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(a) Inspection by agency. An enforcing agency may inspect the condition of any dwelling, nonresidential structure, and other premises to safeguard the health and safety of occupants and the public.
(b) Administrative search warrant. The enforcing agency may apply to a judge of the District Court or Circuit Court for an administrative search warrant to enter any premises regulated under this Chapter to conduct a code enforcement inspection.
(c) Application for warrant. The applicant for the warrant must, in writing and under oath, particularly describe the premises to be searched and the nature, scope, and purpose of the proposed search.
(d) Grounds for issuance. A judge may issue the warrant if the judge finds that:
(1) the applicant is authorized or required by law to make the inspection;
(2) the applicant has demonstrated that the inspection of the premises is sought:
(A) as a result of evidence of an existing violation of this Chapter or other law; or
(B) as a result of a general and neutral administrative plan to conduct fire inspections or a condition of a rental property license which authorizes periodic inspections;
(3) the owner, tenant, or other individual in charge of the property has denied access to the property, or after making a reasonable effort the applicant has been unable to contact any of these individuals for oral communication; and
(4) the inspection is sought for health, safety, and general welfare related purposes.
(e) Described premises. An administrative search warrant issued under this Section must describe the premises to be searched. The inspection must not exceed any limit specified in the warrant.
(f) Time period. An administrative search warrant issued under this Section must be executed and returned to the judge who issued it not later than:
(1) the time specified in the warrant, which must not exceed 30 days; or
(2) if no time period is specified in the warrant, 15 days after it is issued.
(g) Information confidential. Any information obtained under an administrative search warrant is confidential and must not be disclosed, except:
(1) in an administrative or judicial proceeding arising out of a violation relating to the purpose for which the warrant was issued and within the scope of the warrant; or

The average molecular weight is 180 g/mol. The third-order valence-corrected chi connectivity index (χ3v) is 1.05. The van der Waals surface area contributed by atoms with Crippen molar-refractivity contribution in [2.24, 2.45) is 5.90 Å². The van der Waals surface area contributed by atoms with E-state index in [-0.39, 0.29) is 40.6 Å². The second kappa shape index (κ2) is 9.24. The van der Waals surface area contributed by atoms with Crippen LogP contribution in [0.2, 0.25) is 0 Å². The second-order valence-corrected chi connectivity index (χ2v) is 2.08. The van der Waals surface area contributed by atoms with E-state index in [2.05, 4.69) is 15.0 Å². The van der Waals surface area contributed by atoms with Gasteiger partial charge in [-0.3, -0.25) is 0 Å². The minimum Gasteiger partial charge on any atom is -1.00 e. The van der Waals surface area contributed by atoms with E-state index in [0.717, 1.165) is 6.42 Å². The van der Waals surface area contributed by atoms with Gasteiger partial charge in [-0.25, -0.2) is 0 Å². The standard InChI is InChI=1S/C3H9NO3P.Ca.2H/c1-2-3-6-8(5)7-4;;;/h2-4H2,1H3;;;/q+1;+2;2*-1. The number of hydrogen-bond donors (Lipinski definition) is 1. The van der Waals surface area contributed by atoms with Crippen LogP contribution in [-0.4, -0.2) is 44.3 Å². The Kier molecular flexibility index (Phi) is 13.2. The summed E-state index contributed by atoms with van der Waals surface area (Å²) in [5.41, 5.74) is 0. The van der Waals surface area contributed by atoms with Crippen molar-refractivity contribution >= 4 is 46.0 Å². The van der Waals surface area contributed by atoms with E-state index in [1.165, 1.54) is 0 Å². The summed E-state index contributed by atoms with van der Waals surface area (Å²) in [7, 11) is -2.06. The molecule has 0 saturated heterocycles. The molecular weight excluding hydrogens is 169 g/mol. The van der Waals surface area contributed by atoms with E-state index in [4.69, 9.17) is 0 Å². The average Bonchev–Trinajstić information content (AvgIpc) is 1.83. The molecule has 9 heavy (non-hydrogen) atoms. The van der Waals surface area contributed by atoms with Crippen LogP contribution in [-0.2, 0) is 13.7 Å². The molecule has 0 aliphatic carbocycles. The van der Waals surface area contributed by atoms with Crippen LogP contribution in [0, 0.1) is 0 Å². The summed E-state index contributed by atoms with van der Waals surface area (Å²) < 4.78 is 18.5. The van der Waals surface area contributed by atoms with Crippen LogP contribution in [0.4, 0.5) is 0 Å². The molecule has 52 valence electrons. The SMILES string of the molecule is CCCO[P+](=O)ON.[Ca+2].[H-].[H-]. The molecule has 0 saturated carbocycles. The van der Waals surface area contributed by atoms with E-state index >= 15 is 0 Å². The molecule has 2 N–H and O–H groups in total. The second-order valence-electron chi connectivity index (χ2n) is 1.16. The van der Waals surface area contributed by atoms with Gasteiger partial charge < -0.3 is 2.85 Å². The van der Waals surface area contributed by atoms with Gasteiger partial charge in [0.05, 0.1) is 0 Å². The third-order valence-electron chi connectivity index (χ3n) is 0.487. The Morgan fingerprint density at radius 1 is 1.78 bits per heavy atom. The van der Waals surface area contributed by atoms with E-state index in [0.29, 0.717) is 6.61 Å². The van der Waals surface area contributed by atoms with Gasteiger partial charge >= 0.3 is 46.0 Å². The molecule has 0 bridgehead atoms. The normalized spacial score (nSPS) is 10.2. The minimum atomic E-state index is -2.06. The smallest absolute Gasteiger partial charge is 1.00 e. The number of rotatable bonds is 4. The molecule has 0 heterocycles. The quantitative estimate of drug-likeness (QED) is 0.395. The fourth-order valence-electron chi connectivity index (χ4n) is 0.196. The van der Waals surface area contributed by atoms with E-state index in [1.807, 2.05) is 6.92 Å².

(2) to an owner or occupant of the premises.
(h) Access. Each occupant of a dwelling or nonresidential structure must give the owner access to the dwelling or nonresidential structure at all reasonable times to make repairs or alterations or take other action necessary to comply with this Chapter or an order issued under this Chapter.
(i) Determination of lead agency. When a violation of this Chapter also falls under the jurisdiction of another County department or office, the Chief Administrative Officer must determine which agency will investigate possible violations and enforce this Chapter. (Mont. Co. Code, 1965, § 91-4; 1972 L.M.C., ch. 16, § 3; 1980 L.M.C., ch. 29, § 1; 1988 L.M.C., ch. 23, § 1; 1993 L.M.C., ch. 26, § 1; 1994 L.M.C., ch. 26, § 1; 2002 L.M.C., ch. 15 , § 1.)
Editor’s note—Former § 26-4, “Inspections generally; when warrants required; right of entry of inspectors and owners,” was repealed, reenacted with amendments, renumbered § 26-11, and retitled pursuant to 2002 L.M.C., ch.15, § 1.
Editor’s note—Former § 26-11, “Hotels, boardinghouses, rooming houses and tourist homes,” which was derived from Mont. Co. Code 1965, § 91-10; 1972 L.M.C., ch. 12, § 4; 1972 L.M.C., ch. 16, § 13; 1980 L.M.C., ch. 29, § 1; 1988 L.M.C., ch. 23, § 1, was repealed by 2002 L.M.C., ch. 15 , § 1.